Different species don't have the same body language. What means "Hey, let's go play" to a puppy means "I'm scared, and you need to back off" to a cat. Additionally, even though dogs may understand other dogs' body language, that doesn't mean they'll automatically get along.
Generally, it's best to do the introductions one at a time, meaning that if you have several animals, they should meet your new dog separately. You don't want the new dog to feel ganged up on (nor do you want the existing animals to do just that). You also don't need the unpredictability of multiple animals to keep an eye on.
It's also helpful if you have a second person present, so if there aren't already two of you, ask a friend or neighbor for assistance. When it comes to introductions, the primary concern is aggression. According to certified animal behaviorist Robin Foster, Ph.D., "Conflict and fighting between dogs [and] cats in the same household is stressful for everyone, disruptive and can lead to serious injuries to the pets and people."
According to Your Dog's Friend, with dogs, you should start with both dogs on-leash outdoors. Let them walk parallel to each other at a distance. If that goes well, let them move closer, but only let them walk directly side-by-side when you can be relatively certain they'll behave. If they growl or act aggressively, calmly separate them, but don't create more tension by screaming or yanking on the leashes. Then start over.
It's OK to use treats as a reward for good behavior because it helps establish positive associations with the other animal, but don't feed them too close together at first as food aggression issues could emerge.
As you might imagine, this is a slightly hairier introduction (no pun intended). A large dog can kill a cat, even during what a dog might consider play. But it's not just the cat you have to worry about. Your cat's claws (and even teeth) can cause serious injury to your dog.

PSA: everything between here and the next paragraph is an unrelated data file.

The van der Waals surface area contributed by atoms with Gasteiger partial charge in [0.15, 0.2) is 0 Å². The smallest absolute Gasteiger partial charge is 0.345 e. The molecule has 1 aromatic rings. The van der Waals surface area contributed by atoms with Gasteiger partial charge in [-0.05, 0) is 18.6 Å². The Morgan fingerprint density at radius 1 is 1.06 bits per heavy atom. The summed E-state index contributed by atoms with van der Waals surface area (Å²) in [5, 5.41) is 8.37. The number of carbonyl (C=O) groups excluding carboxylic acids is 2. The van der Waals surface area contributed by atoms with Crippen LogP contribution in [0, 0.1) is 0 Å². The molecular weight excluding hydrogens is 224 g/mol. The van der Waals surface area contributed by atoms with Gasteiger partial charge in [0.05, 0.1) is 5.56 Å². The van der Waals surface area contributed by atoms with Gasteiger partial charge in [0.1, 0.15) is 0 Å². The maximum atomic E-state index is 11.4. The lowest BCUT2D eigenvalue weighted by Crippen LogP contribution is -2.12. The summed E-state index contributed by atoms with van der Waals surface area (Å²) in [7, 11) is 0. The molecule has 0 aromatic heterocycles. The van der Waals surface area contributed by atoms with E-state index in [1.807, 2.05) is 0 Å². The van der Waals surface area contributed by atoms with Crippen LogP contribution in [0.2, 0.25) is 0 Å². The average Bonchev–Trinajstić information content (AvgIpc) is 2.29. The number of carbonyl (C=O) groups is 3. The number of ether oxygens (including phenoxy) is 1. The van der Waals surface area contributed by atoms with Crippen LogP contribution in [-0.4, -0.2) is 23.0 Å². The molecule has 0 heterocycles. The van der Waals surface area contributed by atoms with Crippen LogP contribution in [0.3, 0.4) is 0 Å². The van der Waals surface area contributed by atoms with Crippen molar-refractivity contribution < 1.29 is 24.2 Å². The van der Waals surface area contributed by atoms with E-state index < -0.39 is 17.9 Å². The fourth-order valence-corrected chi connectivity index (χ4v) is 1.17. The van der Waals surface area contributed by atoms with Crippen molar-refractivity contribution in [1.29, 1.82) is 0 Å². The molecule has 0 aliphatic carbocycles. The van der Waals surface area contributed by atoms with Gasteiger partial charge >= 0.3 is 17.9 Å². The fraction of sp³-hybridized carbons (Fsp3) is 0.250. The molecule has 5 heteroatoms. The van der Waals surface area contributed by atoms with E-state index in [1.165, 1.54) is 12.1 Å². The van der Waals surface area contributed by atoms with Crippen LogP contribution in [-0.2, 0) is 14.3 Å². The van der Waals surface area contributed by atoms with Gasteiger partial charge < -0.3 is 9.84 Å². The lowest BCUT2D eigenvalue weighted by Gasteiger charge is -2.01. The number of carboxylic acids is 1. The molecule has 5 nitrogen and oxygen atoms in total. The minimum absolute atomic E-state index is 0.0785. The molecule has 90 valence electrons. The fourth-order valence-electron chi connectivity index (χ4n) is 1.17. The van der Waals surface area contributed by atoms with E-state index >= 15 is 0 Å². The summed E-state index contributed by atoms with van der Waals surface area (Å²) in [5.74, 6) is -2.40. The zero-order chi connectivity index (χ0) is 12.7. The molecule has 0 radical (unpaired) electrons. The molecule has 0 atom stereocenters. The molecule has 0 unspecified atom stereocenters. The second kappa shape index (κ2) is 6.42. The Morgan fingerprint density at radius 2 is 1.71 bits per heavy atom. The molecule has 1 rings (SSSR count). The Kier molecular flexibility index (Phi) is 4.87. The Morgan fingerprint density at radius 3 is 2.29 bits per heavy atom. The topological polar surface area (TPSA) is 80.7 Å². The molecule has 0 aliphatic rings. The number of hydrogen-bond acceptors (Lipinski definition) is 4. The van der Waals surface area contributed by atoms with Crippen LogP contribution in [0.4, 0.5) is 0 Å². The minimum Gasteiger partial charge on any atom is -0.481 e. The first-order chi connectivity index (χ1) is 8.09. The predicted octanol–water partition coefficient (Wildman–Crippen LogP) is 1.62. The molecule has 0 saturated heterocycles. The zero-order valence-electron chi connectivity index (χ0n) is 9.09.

The ASPCA advises keeping the dog on-leash during this introduction. It also recommends having the nails of non-declawed cats trimmed prior to the first meeting (the first several meetings if necessary). Your cat should have a safe way to retreat if the dog gets too friendly.
A positive approach is crucial. Don't scold or yell at either animal, and don't force the meeting on your cat. It will generally act cautiously or just avoid the situation. But the cat may also act aggressively. Cats are more territorial than dogs are, and if this is their first time meeting, the cat may not be eager to share. Let them do it at their own pace.
If the dog becomes too curious or behaves aggressively, use the leash to gently pull it away and distract it with a toy or treat. If the cat seems defensive, you can distract it with a toy or favorite treat, too. Most of all, keep your calm. You don't want them to associate negative things (tension, anger, etc.) with the other pet.
It may take several "introductions" for them to get used to each other, so be prepared to keep your new dog confined in a different part of the house when you're not home to supervise.
Robin Foster also gave us these cautions about introducing pets.
No one should have to live in a broken home and that includes people whose homes are troubled by animals that don't get along. But that doesn't always mean choosing between your fur babies. If you're having issues, contact a certified pet behaviorist for assistance.
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